Directly after the July 29 launch of the Windows 10 upgrade, much to-do was made about Microsoft automatically delivering upgrade bits to Windows 7 and Windows 8 computers. It was pretty much a non-issue then as it is now, though some news outlets have picked it up as new based on a just recently released article from a web site called The Inquirer on the matter.
The real news at the time was when those computers that weren't supposed to be getting the upgrade bits were getting them. Or, at least it seemed like it. That led to some research that concluded with an article entitled Reasons Why Windows 10 Might be Downloading on Domain-Joined Computers. In essence, IT folks were finding the upgrade bits were also showing up on Pro and Enterprise computers that were supposedly properly managed. In every instance, this wasn't the case. Either end users had local admin rights (a no-no), the blocking tools hadn't been deployed, updates were being delivered through Automatic Updates instead of a centrally managed system, or the PC was being used in multiple environments that were differently managed.
Here's some specifics on the upgrade files:
The size of the downloaded files are 3GB. (this is NOT the full upgrade package despite misleading headlines)
The files can be removed using the Windows 10 Disk Cleanup utility.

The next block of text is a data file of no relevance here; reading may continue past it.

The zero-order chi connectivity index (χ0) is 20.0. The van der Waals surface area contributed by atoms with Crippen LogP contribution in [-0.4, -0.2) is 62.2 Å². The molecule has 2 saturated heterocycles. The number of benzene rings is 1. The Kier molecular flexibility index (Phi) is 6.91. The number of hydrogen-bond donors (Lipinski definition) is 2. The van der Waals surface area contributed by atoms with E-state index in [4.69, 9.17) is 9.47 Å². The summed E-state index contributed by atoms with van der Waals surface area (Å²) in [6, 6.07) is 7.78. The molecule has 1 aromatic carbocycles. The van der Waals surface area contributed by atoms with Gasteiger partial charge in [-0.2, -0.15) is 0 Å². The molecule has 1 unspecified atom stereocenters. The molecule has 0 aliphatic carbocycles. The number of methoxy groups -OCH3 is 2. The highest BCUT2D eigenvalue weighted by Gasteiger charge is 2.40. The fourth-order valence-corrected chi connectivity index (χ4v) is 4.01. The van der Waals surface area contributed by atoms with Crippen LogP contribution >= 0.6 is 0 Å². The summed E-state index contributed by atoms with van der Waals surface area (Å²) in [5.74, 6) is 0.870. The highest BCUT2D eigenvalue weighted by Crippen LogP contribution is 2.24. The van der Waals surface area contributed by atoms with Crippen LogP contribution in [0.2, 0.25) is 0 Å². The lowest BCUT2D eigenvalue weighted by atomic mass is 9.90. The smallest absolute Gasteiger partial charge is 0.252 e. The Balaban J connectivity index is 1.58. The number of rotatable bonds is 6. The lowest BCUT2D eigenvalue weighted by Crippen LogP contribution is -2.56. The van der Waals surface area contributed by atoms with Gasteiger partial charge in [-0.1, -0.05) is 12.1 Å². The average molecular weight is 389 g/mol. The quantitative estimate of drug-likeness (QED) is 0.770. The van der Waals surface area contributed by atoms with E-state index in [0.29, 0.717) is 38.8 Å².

Those who remove the Windows 10 upgrade files can still upgrade later.
Microsoft's official statement on this is the same now as it was then (yes, I re-requested this):
"For those who have chosen to receive automatic updates through Windows Update, we help customers prepare their devices for Windows 10 by downloading the files necessary for future installation. This results in a better upgrade experience and ensures the customer’s device has the latest software. This is an industry practice that reduces time for installation and ensures device readiness." – a Microsoft spokesperson
So, as you can see, this is an old issue and nothing has really changed. If you choose automatic updates through Windows Update, 3GB of preparatory files are downloaded to the computer. Why the issue is being raised again now, almost 2 months after the public launch, really makes you question the source.
If anything new comes from this, I'll be the first to write it up. If Microsoft needs a kick in the pants, my pointy boots are always polished and ready. Just consider this a reminder.